Sunday, 8 February 2009

When Atheist Buses Attack (Part 3: The Revenge)

Continuing what has apparently become Atheist Bus Advertising Blogging Weekend (another internet first brought to you courtesy of SSHQ), this article is pretty dumb. Though I would hope it needn't be said, I'll say it anyway: if the Christian party wants to rent space on buses to advertise themselves, then more power to them. Certainly, the message they've put together is at least entirely positive, even if I think it's incorrect (I'm also a little leery of the Christian party as a general concept, but that's a very different issue).

Hargreaves argument, though, is pretty poorly written. Essentially it runs as follows:
  • It is an act of supreme tolerance to watch a bus pass his office window and not react (beyond writing a terrible article about it a month later);
  • Atheists responding to Christian advertising is a foolish waste of money. Christians responding to atheist advertising is a really good idea;
  • Atheists are a minority group amongst mankind, which makes their advert silly. We'll ignore the fact that Christians are a minority group in the world as well, though, because at least they're not atheists;
  • The atheists are inadvertently responsible for this Christian party ad campaign, because had it not been for them, they'd never have thought to advertise their party in the run up to the European Elections.

In fairness, that last point is less a problem with foolish arguments and more with an admission that the CP is completely clueless. I thought I'd best point it out anyway. Thank God for idiots.

5 comments:

Gooder said...

The article is not really an argument, it's explanation of why they decided to start the campaign.

Ok, it calls the original campaign silly but doesn't try to argue it shouldn't be allowed or was a great insult.

So to pick it apart as an 'arguement' doesn't really work.

jamie said...

It does say in the headline of the piece that Christians are going to put across their side of the argument.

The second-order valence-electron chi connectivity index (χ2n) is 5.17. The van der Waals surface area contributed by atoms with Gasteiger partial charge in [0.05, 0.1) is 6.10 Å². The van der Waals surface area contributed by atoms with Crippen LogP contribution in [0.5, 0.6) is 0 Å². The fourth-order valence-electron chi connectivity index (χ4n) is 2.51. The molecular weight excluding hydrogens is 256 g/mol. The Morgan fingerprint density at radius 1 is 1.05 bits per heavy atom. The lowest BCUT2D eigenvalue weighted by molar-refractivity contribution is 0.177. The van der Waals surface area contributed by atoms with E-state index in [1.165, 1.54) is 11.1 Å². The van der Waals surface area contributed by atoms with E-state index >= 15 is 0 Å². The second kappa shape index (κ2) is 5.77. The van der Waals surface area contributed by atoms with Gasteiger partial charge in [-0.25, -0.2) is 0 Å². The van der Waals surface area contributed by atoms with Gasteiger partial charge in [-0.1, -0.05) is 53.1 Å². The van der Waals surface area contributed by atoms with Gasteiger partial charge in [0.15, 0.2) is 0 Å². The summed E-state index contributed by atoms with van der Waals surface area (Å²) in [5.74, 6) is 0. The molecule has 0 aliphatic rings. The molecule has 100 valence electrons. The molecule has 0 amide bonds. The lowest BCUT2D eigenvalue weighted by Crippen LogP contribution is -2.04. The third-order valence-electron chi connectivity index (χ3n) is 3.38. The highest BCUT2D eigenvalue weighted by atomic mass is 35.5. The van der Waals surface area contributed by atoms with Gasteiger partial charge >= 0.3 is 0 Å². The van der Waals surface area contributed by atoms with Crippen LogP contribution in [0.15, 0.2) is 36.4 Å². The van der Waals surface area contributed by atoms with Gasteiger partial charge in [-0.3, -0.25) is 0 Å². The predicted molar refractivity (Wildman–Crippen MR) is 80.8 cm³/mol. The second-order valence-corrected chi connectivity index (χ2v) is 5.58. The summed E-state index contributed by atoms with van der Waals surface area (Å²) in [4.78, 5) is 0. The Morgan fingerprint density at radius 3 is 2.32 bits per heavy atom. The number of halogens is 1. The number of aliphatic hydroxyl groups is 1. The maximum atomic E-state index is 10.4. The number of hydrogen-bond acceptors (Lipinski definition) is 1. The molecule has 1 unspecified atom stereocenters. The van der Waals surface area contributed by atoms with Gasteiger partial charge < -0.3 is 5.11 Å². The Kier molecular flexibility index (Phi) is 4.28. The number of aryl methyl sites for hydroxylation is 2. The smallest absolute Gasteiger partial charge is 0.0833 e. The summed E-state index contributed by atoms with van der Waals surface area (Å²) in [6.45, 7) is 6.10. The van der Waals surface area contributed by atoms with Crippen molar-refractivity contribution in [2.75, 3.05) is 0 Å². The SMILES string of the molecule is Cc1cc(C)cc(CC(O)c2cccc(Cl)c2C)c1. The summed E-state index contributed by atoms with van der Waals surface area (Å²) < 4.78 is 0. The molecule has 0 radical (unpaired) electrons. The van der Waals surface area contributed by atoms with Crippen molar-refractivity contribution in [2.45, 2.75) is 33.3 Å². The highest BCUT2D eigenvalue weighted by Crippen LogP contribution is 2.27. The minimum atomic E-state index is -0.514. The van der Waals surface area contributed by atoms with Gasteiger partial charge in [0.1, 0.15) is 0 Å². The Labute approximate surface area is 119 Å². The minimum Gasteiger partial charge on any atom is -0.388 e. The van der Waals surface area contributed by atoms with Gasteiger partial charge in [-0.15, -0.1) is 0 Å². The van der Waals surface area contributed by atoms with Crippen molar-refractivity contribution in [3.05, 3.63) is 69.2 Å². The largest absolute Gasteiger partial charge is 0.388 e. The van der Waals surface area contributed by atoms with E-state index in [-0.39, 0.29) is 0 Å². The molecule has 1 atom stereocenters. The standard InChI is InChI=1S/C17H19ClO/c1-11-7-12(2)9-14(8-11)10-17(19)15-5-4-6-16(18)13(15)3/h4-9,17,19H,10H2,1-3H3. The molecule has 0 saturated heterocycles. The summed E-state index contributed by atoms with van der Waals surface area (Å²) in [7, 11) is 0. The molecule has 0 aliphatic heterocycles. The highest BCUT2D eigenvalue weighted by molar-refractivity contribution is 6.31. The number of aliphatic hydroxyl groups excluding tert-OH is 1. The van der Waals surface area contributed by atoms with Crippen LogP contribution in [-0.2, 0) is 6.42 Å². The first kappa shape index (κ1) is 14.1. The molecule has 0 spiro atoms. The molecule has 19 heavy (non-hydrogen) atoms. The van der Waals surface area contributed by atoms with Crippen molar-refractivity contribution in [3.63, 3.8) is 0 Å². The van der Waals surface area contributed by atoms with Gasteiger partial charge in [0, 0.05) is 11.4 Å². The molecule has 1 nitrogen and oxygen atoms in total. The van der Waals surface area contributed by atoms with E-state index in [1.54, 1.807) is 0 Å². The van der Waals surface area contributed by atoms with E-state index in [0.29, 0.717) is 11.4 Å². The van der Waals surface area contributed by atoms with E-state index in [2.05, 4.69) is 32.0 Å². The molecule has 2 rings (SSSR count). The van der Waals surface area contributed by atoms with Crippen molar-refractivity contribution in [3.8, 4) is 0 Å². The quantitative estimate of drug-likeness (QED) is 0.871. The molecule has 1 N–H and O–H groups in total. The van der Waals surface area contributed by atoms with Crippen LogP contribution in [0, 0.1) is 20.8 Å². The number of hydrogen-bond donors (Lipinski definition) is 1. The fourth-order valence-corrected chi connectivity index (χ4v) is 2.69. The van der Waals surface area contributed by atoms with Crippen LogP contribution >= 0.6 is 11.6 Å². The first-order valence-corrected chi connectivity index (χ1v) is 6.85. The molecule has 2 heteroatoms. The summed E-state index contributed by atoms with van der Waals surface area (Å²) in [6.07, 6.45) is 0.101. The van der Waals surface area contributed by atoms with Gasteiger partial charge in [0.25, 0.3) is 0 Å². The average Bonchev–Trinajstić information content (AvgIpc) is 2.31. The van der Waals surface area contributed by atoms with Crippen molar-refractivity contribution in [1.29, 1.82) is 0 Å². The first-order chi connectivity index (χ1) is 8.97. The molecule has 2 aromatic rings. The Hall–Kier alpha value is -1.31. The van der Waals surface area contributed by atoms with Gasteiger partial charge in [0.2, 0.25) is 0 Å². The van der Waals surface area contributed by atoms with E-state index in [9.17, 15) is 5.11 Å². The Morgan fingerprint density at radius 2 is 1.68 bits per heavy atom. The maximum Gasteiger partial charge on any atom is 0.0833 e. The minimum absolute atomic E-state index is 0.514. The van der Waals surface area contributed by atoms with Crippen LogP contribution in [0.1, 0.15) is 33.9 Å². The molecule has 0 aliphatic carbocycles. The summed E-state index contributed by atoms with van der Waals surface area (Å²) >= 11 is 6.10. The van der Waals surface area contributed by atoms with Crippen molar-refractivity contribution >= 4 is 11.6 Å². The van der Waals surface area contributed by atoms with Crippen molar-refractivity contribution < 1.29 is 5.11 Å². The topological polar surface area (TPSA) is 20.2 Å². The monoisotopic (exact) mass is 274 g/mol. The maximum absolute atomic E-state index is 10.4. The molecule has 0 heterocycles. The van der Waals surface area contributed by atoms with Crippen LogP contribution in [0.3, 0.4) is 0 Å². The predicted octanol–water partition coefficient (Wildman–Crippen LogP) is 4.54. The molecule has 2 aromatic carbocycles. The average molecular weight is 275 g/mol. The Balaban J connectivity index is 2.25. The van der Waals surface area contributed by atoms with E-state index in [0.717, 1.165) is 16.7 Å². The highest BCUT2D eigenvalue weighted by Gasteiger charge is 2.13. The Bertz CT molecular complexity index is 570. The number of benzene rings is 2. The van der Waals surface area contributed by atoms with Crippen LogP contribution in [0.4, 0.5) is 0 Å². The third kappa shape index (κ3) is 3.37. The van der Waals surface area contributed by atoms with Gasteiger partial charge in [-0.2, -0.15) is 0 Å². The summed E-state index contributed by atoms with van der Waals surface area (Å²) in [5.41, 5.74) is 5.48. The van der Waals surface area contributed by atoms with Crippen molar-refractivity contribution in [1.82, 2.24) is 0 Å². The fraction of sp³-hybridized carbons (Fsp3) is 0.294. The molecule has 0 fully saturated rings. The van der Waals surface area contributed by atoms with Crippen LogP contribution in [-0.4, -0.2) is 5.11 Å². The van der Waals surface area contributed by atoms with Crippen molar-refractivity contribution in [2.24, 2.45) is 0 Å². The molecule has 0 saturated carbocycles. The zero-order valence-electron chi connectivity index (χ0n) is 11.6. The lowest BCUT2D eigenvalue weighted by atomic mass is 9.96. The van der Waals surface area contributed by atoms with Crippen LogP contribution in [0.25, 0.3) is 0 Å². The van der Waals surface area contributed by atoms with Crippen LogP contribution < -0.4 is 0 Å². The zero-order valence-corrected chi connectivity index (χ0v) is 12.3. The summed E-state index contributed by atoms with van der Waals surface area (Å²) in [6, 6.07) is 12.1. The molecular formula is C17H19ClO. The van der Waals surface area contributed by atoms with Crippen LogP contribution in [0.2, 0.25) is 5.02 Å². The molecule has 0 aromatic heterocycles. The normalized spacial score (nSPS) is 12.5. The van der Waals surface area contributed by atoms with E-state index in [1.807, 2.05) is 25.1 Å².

SpaceSquid said...

And even if it didn't, once you've said that an atheist campaign is foolish (and implying it was a waste of money), explaining then why your very similar ad campaign (run for very similair reasons) is a good idea is an argument in its favour.

And since I never claimed Hargreaves suggested the ad shouldn't have been allowed, or that he called it an insult, and since neither of those things are necessary for the use of the word "argument" in the first place, I'm struggling to see your point.

Gooder said...

He hasn't said he thinks the original campiagn was wrong or shouldn't have happened, he's only stated that he thinks it was silly.

And I just don't think that's something that can really be approached as a debateable argument.

Ok if someone stating a point of view that is different to yours is enough for you to see it as argument than that is fine. I just don't read it that way.

It's almost like you saying "I like pasta", me saying "I think pasta is silly" and calling that an argument.

Also the headline doesn't imply he is arguing against the adverts rather that the church groups are taking an oppurtunity to put forward their side of the god/no god argument. A statement of what they are doing rather than an arguing against what others have done.

But more often than not we read things in totally different ways, I suspect this is one of those cases.

SpaceSquid said...

"He hasn't said he thinks the original campiagn was wrong or shouldn't have happened, he's only stated that he thinks it was silly."
And that it is somehow an act of great tolerance to watch the buses go past at not to do anything about it beyond writing a fairly poor article about it afterwards, but that's beside the point.

"And I just don't think that's something that can really be approached as a debateable argument."
As I tried to make clear in my last comment, if you state X is foolish but then immediately unveil your own version of X, then you have to put forward an argument as to why your version isn't silly. Which is what he then goes on to do, albeit very poorly.

"It's almost like you saying "I like pasta", me saying "I think pasta is silly" and calling that an argument."
Except for two things. First, describing a noun as silly and an action as silly aren't the same thing. Second, Hargreaves isn't saying (to use your analogy) "Pasta is silly", he's saying "Spaghetti is silly and a waste of money, but I've just bought a whole load of vermicelli, and let me explain why that is awesome!" And even that probably doesn't go far enough in terms of the similarity between the ad campaign he is mocking and the one he is championing.


"But more often than not we read things in totally different ways, I suspect this is one of those cases."
I don't think it's a case of reading him differently, I think you're misreading me.